Captain Jack: time to lock and load (Photo: Getty Images for NASCAR)
By Mike Mulhern
DAYTONA BEACH, Fla.
Okay, can we cut through the PR and BS and get to some real understanding of what's going on with these 2013s at SpeedWeeks?
Lotsa luck. Stuff is so deep and thick here you'd better be wearing a good pair of Texas boots.
First, Kevin Harvick is one of the best at handling the intricacies of the Daytona draft. He's made some great moves, not just in winning twice but in avoiding problems.
Second, Chevrolet may have a bit of an edge over Ford and Toyota here. Whether that holds up at downforce tracks like Phoenix and Las Vegas remains to be seen. (Rear-axle 'camber' tricks may be a bigger issue there.)
Third, GM officials are on Cloud Nine with the way things have turned out so far. Harvick winning Saturday's shootout, Danica Patrick winning Sunday's Daytona 500 pole, Harvick winning his 150 Thursday...and Jeff Gordon dominating his 150 until a NASCAR speeding penalty. Little wonder rivals are fuming.
Fourth, crashing. Carl Edwards has already wiped out four cars. "And there will be more wrecks, certainly on Sunday," team owner Jack Roush predicts.
Fifth, there is an obvious heavy-hand over all these men here -- drivers, crews, owners -- is to be politically correct and not bite the hand. That sense is heavier in the NASCAR garage than in many years, and it is clearly tempering what people are willing to say.
With all that in mind.....
Advantage Chevy? Or advantage Harvick? Unfair advantage? And wondering if crew chief Gil Martin might be following Harvick over to Tony Stewart's for 2014? Maybe Richard Childress should lock Martin up with a new contract....(Photo: Getty Images for NASCAR)
Let's ask Ford's number one team owner Jack Roush, Toyota's top competition director Scott Miller, and legendary crew chief Tim Brewer for their takes on what's happened so far....and what to expect in Sunday's 500.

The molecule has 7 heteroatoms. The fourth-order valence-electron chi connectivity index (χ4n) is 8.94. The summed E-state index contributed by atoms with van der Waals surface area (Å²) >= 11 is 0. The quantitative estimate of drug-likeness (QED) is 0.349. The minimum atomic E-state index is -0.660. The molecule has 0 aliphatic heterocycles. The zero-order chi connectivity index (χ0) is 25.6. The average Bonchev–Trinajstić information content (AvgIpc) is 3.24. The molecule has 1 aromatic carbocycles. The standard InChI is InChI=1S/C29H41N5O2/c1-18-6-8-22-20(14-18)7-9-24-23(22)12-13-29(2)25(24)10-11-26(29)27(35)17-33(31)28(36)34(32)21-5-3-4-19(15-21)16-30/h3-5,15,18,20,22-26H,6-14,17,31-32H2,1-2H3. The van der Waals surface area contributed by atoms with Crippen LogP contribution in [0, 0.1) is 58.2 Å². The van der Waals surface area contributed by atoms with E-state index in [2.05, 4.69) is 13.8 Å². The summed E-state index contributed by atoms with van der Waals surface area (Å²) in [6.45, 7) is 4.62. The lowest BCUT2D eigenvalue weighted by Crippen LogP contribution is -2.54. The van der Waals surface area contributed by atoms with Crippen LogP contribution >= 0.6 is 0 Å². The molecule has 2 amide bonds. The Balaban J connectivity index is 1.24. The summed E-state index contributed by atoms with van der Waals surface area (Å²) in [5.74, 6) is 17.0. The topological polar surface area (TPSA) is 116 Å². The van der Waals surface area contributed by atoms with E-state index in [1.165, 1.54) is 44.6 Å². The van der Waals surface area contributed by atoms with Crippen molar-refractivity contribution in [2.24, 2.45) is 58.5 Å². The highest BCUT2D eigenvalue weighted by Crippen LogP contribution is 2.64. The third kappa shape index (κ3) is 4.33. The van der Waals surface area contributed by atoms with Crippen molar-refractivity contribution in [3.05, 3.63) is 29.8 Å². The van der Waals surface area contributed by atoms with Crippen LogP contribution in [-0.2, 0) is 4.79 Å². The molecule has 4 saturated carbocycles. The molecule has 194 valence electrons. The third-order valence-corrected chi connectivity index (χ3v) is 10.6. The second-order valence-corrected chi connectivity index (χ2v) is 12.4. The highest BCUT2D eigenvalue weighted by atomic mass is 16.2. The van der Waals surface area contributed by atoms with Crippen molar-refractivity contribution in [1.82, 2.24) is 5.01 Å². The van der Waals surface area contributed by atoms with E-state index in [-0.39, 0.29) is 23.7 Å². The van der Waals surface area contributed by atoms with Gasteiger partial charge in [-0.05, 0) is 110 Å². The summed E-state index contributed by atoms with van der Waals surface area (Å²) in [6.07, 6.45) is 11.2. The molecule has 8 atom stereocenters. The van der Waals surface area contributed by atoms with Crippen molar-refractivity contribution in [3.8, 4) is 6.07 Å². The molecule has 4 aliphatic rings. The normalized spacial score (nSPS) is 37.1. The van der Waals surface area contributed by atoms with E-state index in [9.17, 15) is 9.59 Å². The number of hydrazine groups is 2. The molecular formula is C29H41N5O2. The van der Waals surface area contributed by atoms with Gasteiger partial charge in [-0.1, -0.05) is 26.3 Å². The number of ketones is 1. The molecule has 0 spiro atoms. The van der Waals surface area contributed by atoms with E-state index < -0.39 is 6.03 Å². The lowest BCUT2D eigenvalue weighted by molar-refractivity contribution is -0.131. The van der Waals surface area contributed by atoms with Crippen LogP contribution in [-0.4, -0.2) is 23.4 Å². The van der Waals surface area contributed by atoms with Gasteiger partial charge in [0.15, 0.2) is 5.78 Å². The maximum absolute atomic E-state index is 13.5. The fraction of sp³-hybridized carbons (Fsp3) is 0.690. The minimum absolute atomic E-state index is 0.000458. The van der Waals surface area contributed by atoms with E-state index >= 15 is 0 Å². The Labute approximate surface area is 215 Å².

Roush says Chevy and Toyota both appear to have a bit of an edge over Ford here.
"We've got (aerodynamic) data off the first submissions (to NASCAR, earlier last year); we have not seen data off the resubmissions," Roush says.
"The data we've seen showed the downforce and drag was very competitive among the Chevrolet, the Ford and the Toyota. But Ford did not change it's car...while Chevrolet and Toyota got another bite of the apple (in a resubmission, not just sure when).
"We have not seen what their (new) numbers are. But it sure looks like we (Fords) have a tick more drag, relative to the field.
"But Ford won the battle for 'brand identity.' The Ford looks more like a Fusion (street car) than those other two look like street cars.
"Still, despite NASCAR's efforts to make it more even, it looks like we've got a tick more drag now, than we did before. Otherwise we would have qualified better and we would look better than we've looked in drafting practice.
"It's a work in progress. NASCAR has made a Herculean effort at making things equal...and they don't have it far off. It's close."
Carl Edwards and Daytona 500 car number five....after four crashes. It's been an expensive SpeedWeeks (Photo: Getty Images for NASCAR)
But then Roush's crew spent Friday in yet more repair work on Carl Edwards' car, after his fourth crash here.
The line 'downforce is good' is well-known in racing. The more downforce a driver has in his car, the more comfortable he feels, and the more comfortable he feels, the more aggressive he becomes.
NASCAR, though, has cut considerable downforce out of this year's Daytona 500 cars, and drivers are still adjusting to that. Some not so well. Edwards isn't alone in crashing; so have Dale Earnhardt Jr., Ryan Newman, and Denny Hamlin, all veterans.
"NASCAR has tried to make the racing more exciting for the fans, and I hope it works out that way, but it's been to my detriment so far," Roush says ruefully.
Would another inch or two of rear spoiler help?
"I stop short of saying what they should do," Roush says warily, knowing the 500 is still two days away and things could change abruptly (but probably won't). "Right now we're all nailed down to the front splitter (bumper) position, the rear spoiler and the rear springs. If you changed the rear spoiler, you'd probably have to replace the rear springs and shocks, and that would be a risqué move without doing some testing."
What about eliminating that rear-end under-car valence? Would that improve rear handling? "That was just NASCAR's final effort to make sure the cars couldn't push two-on-two (bump-draft or two-car-draft)," Roush says.
"But it looks like the Nationwide cars (Saturday's 300 is set for 1:15 p.m. ET) are still going to be able to push two-on-two.